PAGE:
Localized cooling is commonly used after orthopedic surgery and in sports medicine to reduce bleeding, inflammation, metabolism, muscle spasm, pain, and swelling following musculoskeletal trauma and injury. The therapeutic application of cold therapy has a long history dating from the time of Hippocrates and has been widely documented in the literature1–3. Nonetheless, there remains to the present time considerable controversy over the appropriate protocol for application of cryotherapy. One extreme camp advocates continuous use of cryotherapy to a treatment site with no break in cooling for days or even weeks4–5, whereas other practitioners recommend a maximum application duration of 20 to 30 minutes followed by a cessation period of about 2 hours6–7. Although continuous cooling appears to be tolerated by many patients, there has been a large number of reported incidences in which continuous application of cryotherapy device led directly to extensive tissue necrosis and/or nerve injury in the treatment area, sometimes with dire medical consequences6,8.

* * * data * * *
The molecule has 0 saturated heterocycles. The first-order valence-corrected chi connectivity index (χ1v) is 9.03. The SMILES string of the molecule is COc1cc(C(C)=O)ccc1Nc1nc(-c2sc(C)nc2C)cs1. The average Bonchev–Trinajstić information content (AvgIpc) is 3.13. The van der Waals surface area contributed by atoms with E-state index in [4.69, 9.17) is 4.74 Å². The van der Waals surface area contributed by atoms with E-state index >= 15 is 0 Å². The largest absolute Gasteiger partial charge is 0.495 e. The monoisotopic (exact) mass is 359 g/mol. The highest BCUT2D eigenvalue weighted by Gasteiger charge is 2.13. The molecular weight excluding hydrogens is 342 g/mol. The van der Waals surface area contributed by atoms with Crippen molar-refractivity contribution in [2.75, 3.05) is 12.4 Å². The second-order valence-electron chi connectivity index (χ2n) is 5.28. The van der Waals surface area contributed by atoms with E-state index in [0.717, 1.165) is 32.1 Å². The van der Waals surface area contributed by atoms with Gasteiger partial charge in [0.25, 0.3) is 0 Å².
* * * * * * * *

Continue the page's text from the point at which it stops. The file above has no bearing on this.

- Bioengineering Division
Measurement and Analysis of Cutaneous Perfusion Depression During Cryotherapy
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Khoshnevis, S, Hensley, DW, & Diller, KR. "Measurement and Analysis of Cutaneous Perfusion Depression During Cryotherapy." Proceedings of the ASME 2011 Summer Bioengineering Conference. ASME 2011 Summer Bioengineering Conference, Parts A and B. Farmington, Pennsylvania, USA. June 22–25, 2011. pp. 115-116. ASME. https://doi.org/10.1115/SBC2011-53853
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